Coventry’s Transport Strategy

Coventry Council recently consulted on its Transport Strategy.

The “aspiration to create a city where it is easy, convenient and safe to walk, cycle and travel on public transport, and where most people do not need to use a car to access the services that they need for day-to-day life” is welcome.

Better cycle access to Coventry Railway Station is needed. All of Coventry is within a reasonable cycling distance.

Area within the ring road

The “shared space” junctions on the “inner circulatory route” are currently perceived as high risk by many would-be cyclists. Those and the one-way sections on the route lead to footway cycling.

Inner Circulatory Route – shown by a blue line

Coventry council needs to commit to making the “inner circulatory route” a high quality through route for cycling. Shared cyclist/pedestrian use on both the route itself and access to it over/under the ring road is bad for both user groups. Where the level of motor traffic cannot be reduced enough to provide adequate perceived cycling safety, segregation from motor traffic is needed.

Air Quality Scheme

Coventry Council is consulting on changes at junction 7 of the ring road, Barras Lane and Spon End.

Deadline for responses: 15 December 2021.

The survey form, with my responses in red

1 How are you responding to this survey? As a representative of an organisation (please specify): Cycling UK (CTC Coventry)

2 Are you concerned about air quality in Coventry? Yes

Spon End

These questions relate to the Spon End part of the scheme only.

To remove the pinch point which causes congestion at Spon End and to reduce traffic delays and queuing we will:

  • widen from the former Black Horse and through the railway arches to Godiva Carpets to remove a pinch point. The Black Horse is locally listed but since it was listed, major alterations have been carried out which have changed the inside of the building. Demolition will be subject to planning approval
  • widen the footpath outside properties on Spon End providing opportunities for planters and environmental improvements
  • provide alternative parking for residents and businesses within the site of the current Godiva Carpets, where existing limited on-street parking needs to be removed
  • widen from Upper Spon Street to Windsor Street to provide two lanes towards the city and provide space for shared cycleway and footpath
  • provide a shared cycleway and footpath and link the cycleway to Upper Spon Street and Meadow Street to the city centre
  • upgrade pedestrian crossings to toucan crossings to provide a safer cycle link to Junction 7
  • upgrade traffic signals to facilitate dynamic traffic management, this means we can change the signal timings to respond to changes in the traffic flows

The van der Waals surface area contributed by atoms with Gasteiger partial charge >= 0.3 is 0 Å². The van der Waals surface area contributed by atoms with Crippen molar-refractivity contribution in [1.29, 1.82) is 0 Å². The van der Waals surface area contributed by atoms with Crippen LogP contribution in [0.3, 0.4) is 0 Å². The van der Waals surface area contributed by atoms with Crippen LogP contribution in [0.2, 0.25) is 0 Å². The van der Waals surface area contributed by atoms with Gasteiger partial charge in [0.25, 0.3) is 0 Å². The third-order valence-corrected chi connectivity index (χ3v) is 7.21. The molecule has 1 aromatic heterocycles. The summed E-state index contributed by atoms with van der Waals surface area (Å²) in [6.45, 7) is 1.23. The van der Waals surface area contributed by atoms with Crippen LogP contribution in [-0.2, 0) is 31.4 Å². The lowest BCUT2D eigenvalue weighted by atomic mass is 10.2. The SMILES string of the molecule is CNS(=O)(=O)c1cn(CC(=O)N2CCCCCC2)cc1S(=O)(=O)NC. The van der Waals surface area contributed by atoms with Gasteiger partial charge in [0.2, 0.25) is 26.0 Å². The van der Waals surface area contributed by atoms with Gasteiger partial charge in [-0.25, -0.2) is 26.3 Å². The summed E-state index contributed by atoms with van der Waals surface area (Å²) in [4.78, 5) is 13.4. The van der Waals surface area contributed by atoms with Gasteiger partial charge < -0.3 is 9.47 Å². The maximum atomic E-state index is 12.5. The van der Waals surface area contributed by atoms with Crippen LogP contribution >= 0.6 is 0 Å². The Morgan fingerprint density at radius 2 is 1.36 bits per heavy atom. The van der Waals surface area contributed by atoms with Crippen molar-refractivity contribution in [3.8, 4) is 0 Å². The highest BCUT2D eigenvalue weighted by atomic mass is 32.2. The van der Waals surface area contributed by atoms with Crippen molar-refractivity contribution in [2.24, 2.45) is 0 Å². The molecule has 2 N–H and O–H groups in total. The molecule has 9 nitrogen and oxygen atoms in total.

3. Remembering that we have been directed by Government to do this, are there any elements of the Spon End scheme which you think could be improved to make it better for people living and/or working nearby? Please include location details where appropriate.

Improve the cycle link between Albany Road and Meadow Street. This will make it easier for people to cycle from Albany Road to either Spon Street or Croft Road.

Crossing Butts Road at Albany Road is a more direct route to Spon Street than cycling via Windsor Street. The same consideration applies to people cycling from the Spon Street area to Albany Road.

Crossing Butts Road at Albany Road brings people cycling from Albany Road to the left side of the carriageway at Croft Road, which is a more appropriate position for re-joining the carriageway than the right side.

I expect that people cycling in the opposite direction (from Croft Road to Albany Road) will prefer the route along the south side of Butts Road.

4 Do you think the Spon End scheme will help improve air quality in Coventry?

Not sure

5 Do you have any other comments about the Spon End scheme?

The added capacity will leave a long-lasting legacy of increased motor traffic. It’s a pity that nothing is proposed to encourage people travelling along the Allesley Old Road corridor to use Active Travel rather than cars.

Ring Road Junction 7

These questions relate to the Junction 7 proposals only. 

To remodel Junction 7 including removing the roundabout and Moat Street car park and replace with a direct route from Spon End to the city centre, we will:

  • remove the existing roundabout and replace with a new, more direct, road layout controlled by traffic lights  providing more direct routes for pedestrians and cyclists to where – the city centre?
  • close the existing subways
  • remove the existing car park and raise the ground levels to enable the new junction layout
  • create spaces with landscaping and planting for wildlife to transform the area which is currently dominated by vehicular traffic
  • provide direct walking and cycling routes up to 5 metres wide with toucan crossings to make it easier for people to cross the junction

6 Remembering that we have been directed by Government to do this, are there any elements of the Junction 7 scheme which you think could be improved to make it better for people living and/or working nearby? Please include location details where appropriate.

No comment

7 Do you think the Ring Road Junction 7 scheme will help improve air quality in Coventry?

Yes

8 Do you have any other comments about the Ring Road Junction 7 scheme?

No

Upper Hill Street/Barras Lane

The next three questions relate to the Upper Hill Street/Barras Lane elements only.

To close the right turn from Holyhead Road to Barras Lane and remove one of the key congestion points in the city, we will:

  • create a left-turn from the Ring Road slip road into Upper Hill Street to enable the removal of the right-turn movement from Holyhead Road to Barras Lane